Monday, March 2, 2020

Robert Harms

Robert Harms is Henry J. Heinz Professor of History and African Studies at Yale University. His new book is Land of Tears: The Exploration and Exploitation of Equatorial Africa.

From Harm's Q&A with Deborah Kalb:

Q: You've spent many years working on the history of this area. What inspired you to write this particular book?

A: There are two reasons – one personal and one professional.

The personal reason was that this book allowed me to integrate and consolidate research I have conducted over the years in equatorial Africa.

In 1969-71, I worked as a teacher in a secondary school in the eastern part of the Democratic Republic of the Congo (a.k.a. Congo-Kinshasa). The school was located among the Lega people in Manyema province, and I was fascinated to learn about the secret Bwami Society and the works of abstract art produced by the Lega.

While there, I collected over 1,000 Lega proverbs outlining the philosophy of the Bwami Society, and I was even able to attend a Bwami initiation ceremony. From reading history, I knew that Manyema was also the heart of Tippu Tip’s ivory and slaving empire in the late 19th century.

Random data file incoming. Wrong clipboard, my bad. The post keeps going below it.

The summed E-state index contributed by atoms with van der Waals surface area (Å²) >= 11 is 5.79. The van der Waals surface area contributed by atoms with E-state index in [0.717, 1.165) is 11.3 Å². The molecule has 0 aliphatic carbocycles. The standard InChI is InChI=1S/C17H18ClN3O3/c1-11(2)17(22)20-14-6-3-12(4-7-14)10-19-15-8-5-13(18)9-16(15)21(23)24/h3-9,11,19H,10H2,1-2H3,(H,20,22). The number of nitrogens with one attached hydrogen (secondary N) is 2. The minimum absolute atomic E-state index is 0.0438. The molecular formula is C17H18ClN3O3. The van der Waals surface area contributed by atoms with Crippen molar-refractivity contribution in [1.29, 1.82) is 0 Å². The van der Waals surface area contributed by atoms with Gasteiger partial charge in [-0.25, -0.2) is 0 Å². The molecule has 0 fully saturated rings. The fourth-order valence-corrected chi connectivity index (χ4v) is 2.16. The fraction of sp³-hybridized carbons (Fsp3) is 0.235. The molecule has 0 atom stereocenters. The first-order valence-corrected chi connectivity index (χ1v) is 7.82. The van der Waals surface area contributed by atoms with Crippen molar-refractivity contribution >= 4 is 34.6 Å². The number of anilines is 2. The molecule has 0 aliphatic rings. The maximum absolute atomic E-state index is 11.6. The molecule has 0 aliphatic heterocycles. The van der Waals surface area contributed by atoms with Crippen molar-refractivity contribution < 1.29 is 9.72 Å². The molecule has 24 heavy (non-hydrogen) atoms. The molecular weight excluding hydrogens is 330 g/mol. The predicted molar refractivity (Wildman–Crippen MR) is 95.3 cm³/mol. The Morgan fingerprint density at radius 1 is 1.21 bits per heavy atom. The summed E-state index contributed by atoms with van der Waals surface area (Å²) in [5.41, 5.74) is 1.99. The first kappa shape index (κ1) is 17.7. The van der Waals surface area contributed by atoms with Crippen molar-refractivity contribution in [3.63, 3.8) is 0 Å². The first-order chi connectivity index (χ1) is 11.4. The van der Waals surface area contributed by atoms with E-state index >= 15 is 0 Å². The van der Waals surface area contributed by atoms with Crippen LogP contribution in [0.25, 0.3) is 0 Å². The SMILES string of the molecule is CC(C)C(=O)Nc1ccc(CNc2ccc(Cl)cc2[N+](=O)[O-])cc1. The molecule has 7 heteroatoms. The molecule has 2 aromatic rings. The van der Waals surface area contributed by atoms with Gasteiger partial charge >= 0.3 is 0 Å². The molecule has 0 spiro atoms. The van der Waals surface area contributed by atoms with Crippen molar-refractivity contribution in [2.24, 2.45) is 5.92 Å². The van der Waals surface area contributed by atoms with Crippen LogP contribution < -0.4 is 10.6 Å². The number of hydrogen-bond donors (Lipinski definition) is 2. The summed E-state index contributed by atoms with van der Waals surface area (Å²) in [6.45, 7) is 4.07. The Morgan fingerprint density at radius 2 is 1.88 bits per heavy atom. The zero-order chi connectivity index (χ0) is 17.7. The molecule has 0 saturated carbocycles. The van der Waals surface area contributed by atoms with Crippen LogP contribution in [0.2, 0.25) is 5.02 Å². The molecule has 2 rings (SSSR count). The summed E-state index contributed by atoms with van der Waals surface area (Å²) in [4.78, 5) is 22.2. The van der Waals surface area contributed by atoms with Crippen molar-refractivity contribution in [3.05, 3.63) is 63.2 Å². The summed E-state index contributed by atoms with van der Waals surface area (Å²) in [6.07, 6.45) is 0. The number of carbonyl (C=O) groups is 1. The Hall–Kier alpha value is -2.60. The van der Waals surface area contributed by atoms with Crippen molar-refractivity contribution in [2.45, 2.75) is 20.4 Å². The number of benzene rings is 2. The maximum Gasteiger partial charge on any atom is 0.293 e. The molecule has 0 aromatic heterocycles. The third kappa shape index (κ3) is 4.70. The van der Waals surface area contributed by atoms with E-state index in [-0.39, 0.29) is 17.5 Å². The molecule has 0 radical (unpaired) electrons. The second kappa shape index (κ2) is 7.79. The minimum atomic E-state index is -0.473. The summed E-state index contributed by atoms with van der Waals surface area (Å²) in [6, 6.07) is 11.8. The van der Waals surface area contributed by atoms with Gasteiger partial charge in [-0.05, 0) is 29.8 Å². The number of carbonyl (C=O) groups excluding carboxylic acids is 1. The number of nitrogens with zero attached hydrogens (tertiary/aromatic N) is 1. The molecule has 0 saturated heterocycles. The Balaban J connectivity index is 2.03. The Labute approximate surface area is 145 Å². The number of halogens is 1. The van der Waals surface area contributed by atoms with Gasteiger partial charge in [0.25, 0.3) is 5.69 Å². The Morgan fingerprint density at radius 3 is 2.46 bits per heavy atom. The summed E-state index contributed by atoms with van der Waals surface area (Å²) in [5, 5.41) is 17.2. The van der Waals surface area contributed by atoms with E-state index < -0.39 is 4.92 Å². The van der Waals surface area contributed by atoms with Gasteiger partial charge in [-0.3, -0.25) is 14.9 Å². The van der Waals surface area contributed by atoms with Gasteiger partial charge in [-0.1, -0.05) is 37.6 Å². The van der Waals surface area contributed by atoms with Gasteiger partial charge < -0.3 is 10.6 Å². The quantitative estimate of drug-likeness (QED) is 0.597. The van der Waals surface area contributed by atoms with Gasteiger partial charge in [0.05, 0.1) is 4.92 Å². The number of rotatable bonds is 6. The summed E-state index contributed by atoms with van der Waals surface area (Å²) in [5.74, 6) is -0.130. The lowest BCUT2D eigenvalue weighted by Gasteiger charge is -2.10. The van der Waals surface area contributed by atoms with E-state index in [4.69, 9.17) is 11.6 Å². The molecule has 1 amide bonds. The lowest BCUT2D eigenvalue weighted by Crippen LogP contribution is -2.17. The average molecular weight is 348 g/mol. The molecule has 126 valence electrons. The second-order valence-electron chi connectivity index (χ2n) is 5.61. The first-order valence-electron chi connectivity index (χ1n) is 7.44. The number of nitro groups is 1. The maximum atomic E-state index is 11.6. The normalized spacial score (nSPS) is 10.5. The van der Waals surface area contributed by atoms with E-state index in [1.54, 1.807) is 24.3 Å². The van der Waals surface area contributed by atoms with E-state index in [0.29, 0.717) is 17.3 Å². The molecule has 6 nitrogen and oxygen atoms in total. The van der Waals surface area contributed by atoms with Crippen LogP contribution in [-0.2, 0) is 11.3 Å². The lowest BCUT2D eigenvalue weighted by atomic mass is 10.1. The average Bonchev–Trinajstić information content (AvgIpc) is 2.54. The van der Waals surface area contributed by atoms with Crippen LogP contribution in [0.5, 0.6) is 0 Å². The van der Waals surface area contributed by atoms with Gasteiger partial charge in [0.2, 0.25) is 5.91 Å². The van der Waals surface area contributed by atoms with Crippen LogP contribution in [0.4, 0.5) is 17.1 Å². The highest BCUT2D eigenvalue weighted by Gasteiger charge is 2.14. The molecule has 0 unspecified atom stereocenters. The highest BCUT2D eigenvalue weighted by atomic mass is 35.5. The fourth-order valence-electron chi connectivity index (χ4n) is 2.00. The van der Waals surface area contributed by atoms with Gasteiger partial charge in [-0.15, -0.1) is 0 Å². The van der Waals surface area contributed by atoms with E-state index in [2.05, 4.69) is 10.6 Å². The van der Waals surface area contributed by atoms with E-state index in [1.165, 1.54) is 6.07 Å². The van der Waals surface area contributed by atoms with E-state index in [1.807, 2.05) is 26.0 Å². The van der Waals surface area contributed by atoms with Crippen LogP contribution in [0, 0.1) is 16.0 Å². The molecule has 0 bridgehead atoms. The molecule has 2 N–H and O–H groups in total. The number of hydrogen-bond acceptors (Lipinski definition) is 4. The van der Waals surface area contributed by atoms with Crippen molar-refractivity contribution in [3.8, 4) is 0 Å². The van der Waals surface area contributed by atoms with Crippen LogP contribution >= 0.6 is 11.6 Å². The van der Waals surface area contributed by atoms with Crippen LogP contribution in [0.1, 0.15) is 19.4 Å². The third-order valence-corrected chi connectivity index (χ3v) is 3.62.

During my subsequent graduate studies in African History at the University of Wisconsin, I wrote my Masters’ thesis on the ABIR rubber company in the Congo, using a collection of original documents that the university had recently obtained.

Later, I did Ph.D. dissertation research along the upper Congo River, looking into the Bobangi ivory trade in the 19th century. I spent two and a half years traveling up and down the river in a dugout canoe powered by a 6 hp motor and collecting oral histories in the riverside villages.

Land of Tears allowed me to integrate the history of Manyema with the histories of the ivory trade along the upper Congo River and the depredations of the rubber companies in order to tell the larger story of the exploration and exploitation of the Congo River basin.

The professional reason was my dissatisfaction with...[read on]
--Marshal Zeringue